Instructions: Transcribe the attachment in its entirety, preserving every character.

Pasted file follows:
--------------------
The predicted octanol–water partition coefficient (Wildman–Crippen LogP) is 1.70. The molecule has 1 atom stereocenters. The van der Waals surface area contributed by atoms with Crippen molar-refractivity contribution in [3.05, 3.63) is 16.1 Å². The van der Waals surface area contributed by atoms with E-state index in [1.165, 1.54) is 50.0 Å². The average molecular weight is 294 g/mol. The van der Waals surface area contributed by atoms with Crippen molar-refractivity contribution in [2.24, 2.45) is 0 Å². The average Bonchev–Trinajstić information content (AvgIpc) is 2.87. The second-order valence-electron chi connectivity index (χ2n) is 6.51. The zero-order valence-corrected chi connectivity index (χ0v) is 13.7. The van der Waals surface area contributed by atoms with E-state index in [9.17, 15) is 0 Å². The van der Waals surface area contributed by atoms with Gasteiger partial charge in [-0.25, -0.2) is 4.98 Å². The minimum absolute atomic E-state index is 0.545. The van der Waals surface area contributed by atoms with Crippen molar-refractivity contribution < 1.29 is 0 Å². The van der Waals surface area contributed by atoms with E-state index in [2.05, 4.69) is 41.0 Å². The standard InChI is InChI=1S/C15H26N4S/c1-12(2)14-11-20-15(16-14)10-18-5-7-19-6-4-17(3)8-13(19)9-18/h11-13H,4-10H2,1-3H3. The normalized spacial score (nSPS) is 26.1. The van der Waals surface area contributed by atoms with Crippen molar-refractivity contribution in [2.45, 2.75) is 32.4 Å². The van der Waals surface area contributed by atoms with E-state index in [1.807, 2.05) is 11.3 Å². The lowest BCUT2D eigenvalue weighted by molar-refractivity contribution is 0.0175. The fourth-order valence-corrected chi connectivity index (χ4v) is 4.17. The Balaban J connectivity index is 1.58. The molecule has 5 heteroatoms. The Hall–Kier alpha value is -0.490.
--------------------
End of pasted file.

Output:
The predicted octanol–water partition coefficient (Wildman–Crippen LogP) is 1.70. The molecule has 1 atom stereocenters. The van der Waals surface area contributed by atoms with Crippen molar-refractivity contribution in [3.05, 3.63) is 16.1 Å². The van der Waals surface area contributed by atoms with E-state index in [1.165, 1.54) is 50.0 Å². The average molecular weight is 294 g/mol. The van der Waals surface area contributed by atoms with Crippen molar-refractivity contribution in [2.24, 2.45) is 0 Å². The average Bonchev–Trinajstić information content (AvgIpc) is 2.87. The second-order valence-electron chi connectivity index (χ2n) is 6.51. The zero-order valence-corrected chi connectivity index (χ0v) is 13.7. The van der Waals surface area contributed by atoms with E-state index in [9.17, 15) is 0 Å². The van der Waals surface area contributed by atoms with Gasteiger partial charge in [-0.25, -0.2) is 4.98 Å². The minimum absolute atomic E-state index is 0.545. The van der Waals surface area contributed by atoms with Crippen molar-refractivity contribution < 1.29 is 0 Å². The van der Waals surface area contributed by atoms with E-state index in [2.05, 4.69) is 41.0 Å². The standard InChI is InChI=1S/C15H26N4S/c1-12(2)14-11-20-15(16-14)10-18-5-7-19-6-4-17(3)8-13(19)9-18/h11-13H,4-10H2,1-3H3. The normalized spacial score (nSPS) is 26.1. The van der Waals surface area contributed by atoms with Crippen molar-refractivity contribution in [2.45, 2.75) is 32.4 Å². The van der Waals surface area contributed by atoms with E-state index in [1.807, 2.05) is 11.3 Å². The lowest BCUT2D eigenvalue weighted by molar-refractivity contribution is 0.0175. The fourth-order valence-corrected chi connectivity index (χ4v) is 4.17. The Balaban J connectivity index is 1.58. The molecule has 5 heteroatoms. The Hall–Kier alpha value is -0.490.